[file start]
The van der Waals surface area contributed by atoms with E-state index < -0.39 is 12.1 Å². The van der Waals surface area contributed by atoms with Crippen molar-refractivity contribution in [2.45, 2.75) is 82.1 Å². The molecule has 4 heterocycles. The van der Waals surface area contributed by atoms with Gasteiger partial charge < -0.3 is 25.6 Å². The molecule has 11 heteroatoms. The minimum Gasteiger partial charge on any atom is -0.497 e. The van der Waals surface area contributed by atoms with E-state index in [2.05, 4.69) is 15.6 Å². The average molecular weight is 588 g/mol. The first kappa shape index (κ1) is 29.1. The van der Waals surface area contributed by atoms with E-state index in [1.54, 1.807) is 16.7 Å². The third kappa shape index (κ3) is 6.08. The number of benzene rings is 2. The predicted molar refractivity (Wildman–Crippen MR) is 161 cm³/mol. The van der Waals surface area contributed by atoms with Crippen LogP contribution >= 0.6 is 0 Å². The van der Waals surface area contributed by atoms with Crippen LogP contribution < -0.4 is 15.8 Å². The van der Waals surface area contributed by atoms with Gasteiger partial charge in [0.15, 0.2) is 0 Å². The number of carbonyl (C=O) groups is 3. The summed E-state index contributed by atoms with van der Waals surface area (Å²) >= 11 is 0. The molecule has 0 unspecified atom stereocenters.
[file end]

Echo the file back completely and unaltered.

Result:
The van der Waals surface area contributed by atoms with E-state index < -0.39 is 12.1 Å². The van der Waals surface area contributed by atoms with Crippen molar-refractivity contribution in [2.45, 2.75) is 82.1 Å². The molecule has 4 heterocycles. The van der Waals surface area contributed by atoms with Gasteiger partial charge < -0.3 is 25.6 Å². The molecule has 11 heteroatoms. The minimum Gasteiger partial charge on any atom is -0.497 e. The van der Waals surface area contributed by atoms with E-state index in [2.05, 4.69) is 15.6 Å². The average molecular weight is 588 g/mol. The first kappa shape index (κ1) is 29.1. The van der Waals surface area contributed by atoms with E-state index in [1.54, 1.807) is 16.7 Å². The third kappa shape index (κ3) is 6.08. The number of benzene rings is 2. The predicted molar refractivity (Wildman–Crippen MR) is 161 cm³/mol. The van der Waals surface area contributed by atoms with Crippen LogP contribution >= 0.6 is 0 Å². The van der Waals surface area contributed by atoms with Crippen LogP contribution < -0.4 is 15.8 Å². The van der Waals surface area contributed by atoms with Gasteiger partial charge in [0.15, 0.2) is 0 Å². The number of carbonyl (C=O) groups is 3. The summed E-state index contributed by atoms with van der Waals surface area (Å²) >= 11 is 0. The molecule has 0 unspecified atom stereocenters.